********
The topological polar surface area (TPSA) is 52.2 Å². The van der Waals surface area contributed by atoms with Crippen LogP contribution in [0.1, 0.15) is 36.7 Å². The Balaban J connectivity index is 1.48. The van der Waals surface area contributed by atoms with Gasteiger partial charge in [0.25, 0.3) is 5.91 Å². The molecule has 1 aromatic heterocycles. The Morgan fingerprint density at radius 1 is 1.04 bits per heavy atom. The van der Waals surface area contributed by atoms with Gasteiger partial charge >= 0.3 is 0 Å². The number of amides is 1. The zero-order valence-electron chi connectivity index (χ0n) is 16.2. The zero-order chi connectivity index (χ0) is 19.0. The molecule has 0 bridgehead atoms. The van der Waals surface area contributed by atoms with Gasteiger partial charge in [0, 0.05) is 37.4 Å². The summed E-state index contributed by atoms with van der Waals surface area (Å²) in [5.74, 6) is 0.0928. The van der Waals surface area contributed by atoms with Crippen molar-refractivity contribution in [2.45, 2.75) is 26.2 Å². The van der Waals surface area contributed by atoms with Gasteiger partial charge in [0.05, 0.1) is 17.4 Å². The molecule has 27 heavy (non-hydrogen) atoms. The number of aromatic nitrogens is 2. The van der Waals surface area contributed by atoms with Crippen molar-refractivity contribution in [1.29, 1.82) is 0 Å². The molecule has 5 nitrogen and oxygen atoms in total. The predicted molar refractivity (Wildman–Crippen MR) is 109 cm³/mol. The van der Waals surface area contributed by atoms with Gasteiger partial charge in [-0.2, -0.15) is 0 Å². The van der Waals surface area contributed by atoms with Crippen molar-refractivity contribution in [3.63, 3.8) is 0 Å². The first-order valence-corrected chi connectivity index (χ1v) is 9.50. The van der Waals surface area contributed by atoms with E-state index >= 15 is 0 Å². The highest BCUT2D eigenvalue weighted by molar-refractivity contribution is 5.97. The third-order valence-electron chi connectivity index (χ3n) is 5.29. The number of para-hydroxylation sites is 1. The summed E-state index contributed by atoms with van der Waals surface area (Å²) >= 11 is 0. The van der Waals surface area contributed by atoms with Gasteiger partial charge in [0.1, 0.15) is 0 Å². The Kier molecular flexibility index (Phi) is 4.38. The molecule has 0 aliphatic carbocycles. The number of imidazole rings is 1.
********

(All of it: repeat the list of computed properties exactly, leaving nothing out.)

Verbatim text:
The topological polar surface area (TPSA) is 52.2 Å². The van der Waals surface area contributed by atoms with Crippen LogP contribution in [0.1, 0.15) is 36.7 Å². The Balaban J connectivity index is 1.48. The van der Waals surface area contributed by atoms with Gasteiger partial charge in [0.25, 0.3) is 5.91 Å². The molecule has 1 aromatic heterocycles. The Morgan fingerprint density at radius 1 is 1.04 bits per heavy atom. The van der Waals surface area contributed by atoms with Gasteiger partial charge >= 0.3 is 0 Å². The number of amides is 1. The zero-order valence-electron chi connectivity index (χ0n) is 16.2. The zero-order chi connectivity index (χ0) is 19.0. The molecule has 0 bridgehead atoms. The van der Waals surface area contributed by atoms with Gasteiger partial charge in [0, 0.05) is 37.4 Å². The summed E-state index contributed by atoms with van der Waals surface area (Å²) in [5.74, 6) is 0.0928. The van der Waals surface area contributed by atoms with Crippen molar-refractivity contribution in [2.45, 2.75) is 26.2 Å². The van der Waals surface area contributed by atoms with Gasteiger partial charge in [0.05, 0.1) is 17.4 Å². The molecule has 27 heavy (non-hydrogen) atoms. The number of aromatic nitrogens is 2. The van der Waals surface area contributed by atoms with Crippen molar-refractivity contribution in [1.29, 1.82) is 0 Å². The molecule has 5 nitrogen and oxygen atoms in total. The predicted molar refractivity (Wildman–Crippen MR) is 109 cm³/mol. The van der Waals surface area contributed by atoms with Gasteiger partial charge in [-0.2, -0.15) is 0 Å². The van der Waals surface area contributed by atoms with Crippen molar-refractivity contribution in [3.63, 3.8) is 0 Å². The first-order valence-corrected chi connectivity index (χ1v) is 9.50. The van der Waals surface area contributed by atoms with E-state index >= 15 is 0 Å². The highest BCUT2D eigenvalue weighted by molar-refractivity contribution is 5.97. The third-order valence-electron chi connectivity index (χ3n) is 5.29. The number of para-hydroxylation sites is 1. The summed E-state index contributed by atoms with van der Waals surface area (Å²) >= 11 is 0. The van der Waals surface area contributed by atoms with Gasteiger partial charge in [0.1, 0.15) is 0 Å². The Kier molecular flexibility index (Phi) is 4.38. The molecule has 0 aliphatic carbocycles. The number of imidazole rings is 1.